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Strong Points at a Telecom May Also Be a Weakness

The New York Times  December 28, 2004


MADRID - As an expanding European Union tries to find its way in a new world of competition and regulatory restructuring, its members might look to the example of Telefónica, one of the largest companies in Spain. The lesson learned, some economists and business analysts say, may be that while former government-owned companies make their lumbering dominance profitable in the short term, they can undermine an economy's competitiveness in the long term.

Since it was privatized in 1997, Telefónica has continued to dominate the Spanish telecommunications market and has made massive investments in Latin America. Despite losing billions in some of its overseas forays, the company continues to bring in high profits and is a favorite of stock market analysts a result of its firm control of its home market.

That is good news for Telefónica and its investors, but it could create long-term pitfalls for the Spanish economy as a whole, economic analysts say.

Telefónica's dominance in Spain has allowed it to fend off competition across a swath of telecommunications services, securing it a profit of 2.11 billion euros ($2.85 billion) in the first three quarters of 2004, on revenue of 21.9 billion euros ($29.7 billion). According the Spanish telecommunications regulator, in 2003 Telefónica reaped 81.3 percent of all fixed-line revenue in the country, 52.8 percent of total wireless revenue and 64.8 percent of all revenue from high-speed Internet service.

"Telefónica's market dominance is dangerous for the country over the long term because it detracts from innovation and keeps new competitors from entering the economy," said José Manuel Campa, a professor of finance at the IESE Business School at the University of Navarra in Madrid and Barcelona. The effect of Telefónica's strength can be seen in broadband, the fast Internet access, which was introduced in Spain only in 2001. Like other European incumbents, Telefónica owns most of the lines that its competitors use. Telefónica charges other companies a wholesale price of about 24 euros ($32) a month to use its broadband lines - among the most expensive in Europe - so many rivals are breaking even or losing money to compete, said Glen Spencer Chapman of Ibersecurities, a stock market analysis firm in Madrid.

The result is that in comparison to the rest of Europe, high-speed Internet access in Spain is slower and more expensive, and its market is among the least developed, according to Mr. Chapman and other telecom analysts. The Belgium telecom incumbent, for example, offers a speed of 3.3 megabits per second for 39 euros ($53) a month, and the European average in Europe is 1 megabit per second for 35 euros ($47), according to Luis Prota, a telecom analyst at Morgan Stanley in Madrid. Telefónica, by comparison, provides 512 kilobits per second for 39 euros, and that is only since late in 2004, when it doubled the speed on its lines.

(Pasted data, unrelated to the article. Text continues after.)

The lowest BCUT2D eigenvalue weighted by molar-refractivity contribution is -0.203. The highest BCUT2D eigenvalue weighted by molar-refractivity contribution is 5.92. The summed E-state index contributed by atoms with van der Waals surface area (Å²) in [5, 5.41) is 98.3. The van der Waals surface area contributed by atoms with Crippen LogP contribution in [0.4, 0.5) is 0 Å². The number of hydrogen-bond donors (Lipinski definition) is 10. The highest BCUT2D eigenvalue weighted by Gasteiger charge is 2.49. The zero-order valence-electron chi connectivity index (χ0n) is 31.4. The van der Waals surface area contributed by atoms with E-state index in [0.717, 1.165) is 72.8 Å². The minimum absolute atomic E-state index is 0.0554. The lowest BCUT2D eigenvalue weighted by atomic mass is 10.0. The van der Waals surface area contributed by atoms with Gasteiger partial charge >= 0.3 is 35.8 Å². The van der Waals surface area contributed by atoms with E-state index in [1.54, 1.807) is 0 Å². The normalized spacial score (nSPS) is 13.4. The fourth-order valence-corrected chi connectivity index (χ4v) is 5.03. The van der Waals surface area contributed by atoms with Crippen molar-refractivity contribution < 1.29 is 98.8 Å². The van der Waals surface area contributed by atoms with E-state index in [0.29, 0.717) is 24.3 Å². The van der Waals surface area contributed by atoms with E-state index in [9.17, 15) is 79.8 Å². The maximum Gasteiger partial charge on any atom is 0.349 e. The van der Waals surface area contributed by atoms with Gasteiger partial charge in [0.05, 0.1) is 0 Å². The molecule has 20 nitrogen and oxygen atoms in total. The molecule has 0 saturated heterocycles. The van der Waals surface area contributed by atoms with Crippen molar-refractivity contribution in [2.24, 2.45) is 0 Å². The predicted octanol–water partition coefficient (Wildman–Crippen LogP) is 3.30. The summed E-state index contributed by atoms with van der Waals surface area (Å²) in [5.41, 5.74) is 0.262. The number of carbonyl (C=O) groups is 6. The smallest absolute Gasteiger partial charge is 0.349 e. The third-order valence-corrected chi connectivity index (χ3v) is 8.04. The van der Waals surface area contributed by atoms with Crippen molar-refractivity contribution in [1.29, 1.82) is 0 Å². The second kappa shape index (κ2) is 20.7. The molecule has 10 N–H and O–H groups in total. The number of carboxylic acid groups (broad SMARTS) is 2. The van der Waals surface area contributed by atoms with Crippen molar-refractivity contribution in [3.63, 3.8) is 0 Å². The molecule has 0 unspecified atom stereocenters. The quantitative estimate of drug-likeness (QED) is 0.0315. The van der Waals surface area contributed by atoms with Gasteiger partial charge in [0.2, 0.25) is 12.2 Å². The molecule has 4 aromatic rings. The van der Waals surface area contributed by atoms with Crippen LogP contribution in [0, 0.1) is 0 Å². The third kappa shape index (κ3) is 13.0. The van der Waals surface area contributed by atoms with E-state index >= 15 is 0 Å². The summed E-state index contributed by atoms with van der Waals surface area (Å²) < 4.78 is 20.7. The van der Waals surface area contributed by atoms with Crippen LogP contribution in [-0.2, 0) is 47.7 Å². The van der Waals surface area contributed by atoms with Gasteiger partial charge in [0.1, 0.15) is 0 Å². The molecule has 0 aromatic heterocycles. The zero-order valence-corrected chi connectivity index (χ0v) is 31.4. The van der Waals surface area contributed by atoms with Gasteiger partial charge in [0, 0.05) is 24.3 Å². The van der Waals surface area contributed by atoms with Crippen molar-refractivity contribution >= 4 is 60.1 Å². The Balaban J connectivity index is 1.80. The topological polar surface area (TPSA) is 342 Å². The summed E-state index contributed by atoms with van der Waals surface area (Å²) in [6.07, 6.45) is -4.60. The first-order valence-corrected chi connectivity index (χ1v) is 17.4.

Miguel Garzon, a spokesman for Telefónica, said that the company was aggressively promoting broadband, noting that its high-speed Internet clients had increased from 200,000 in 2001 to 2.35 million today.

Mr. Garzon disputed claims that Telefónica's prices were high, citing statistics that place it among the cheapest broadband providers in Europe. Telefónica has also sought to increase the reach of the Internet into Spanish homes by offering less expensive service with limited hours, he said, and because many Spaniards still do not have personal computers, it is offering a package that includes a PC "at very competitive prices and with financing," he said.

Telecom analysts and competitors contend that the Spanish telecommunications regulator has generally been ineffective at curbing Telefónica. But the regulator did recently fine Telefónica 58 million euros ($78.5 million) for anticompetitive behavior, its highest penalty to date.

Most countries have dominant incumbents, of course. Both Deutsche Telekom and Telecom Italia also dominate their markets, and like Telefónica, have relatively weak regulators, said Tim Johnson, principal analyst at Point Topic, a broadband industry analysis firm in London. British Telecom and France Télécom have had more robust regulation, and as a result, parts of their telecom markets are much more competitive than Spain's, he said.

The one area in Spain where Telefónica is facing significant competition, analysts say, is in wireless communications. The company did not inherit an existing cellphone network and has had to compete with Vodafone, Europe's largest wireless operator. It is in this sector where Spanish telecom prices are closest to European norms, according to Mr. Chapman of Ibersecurities.

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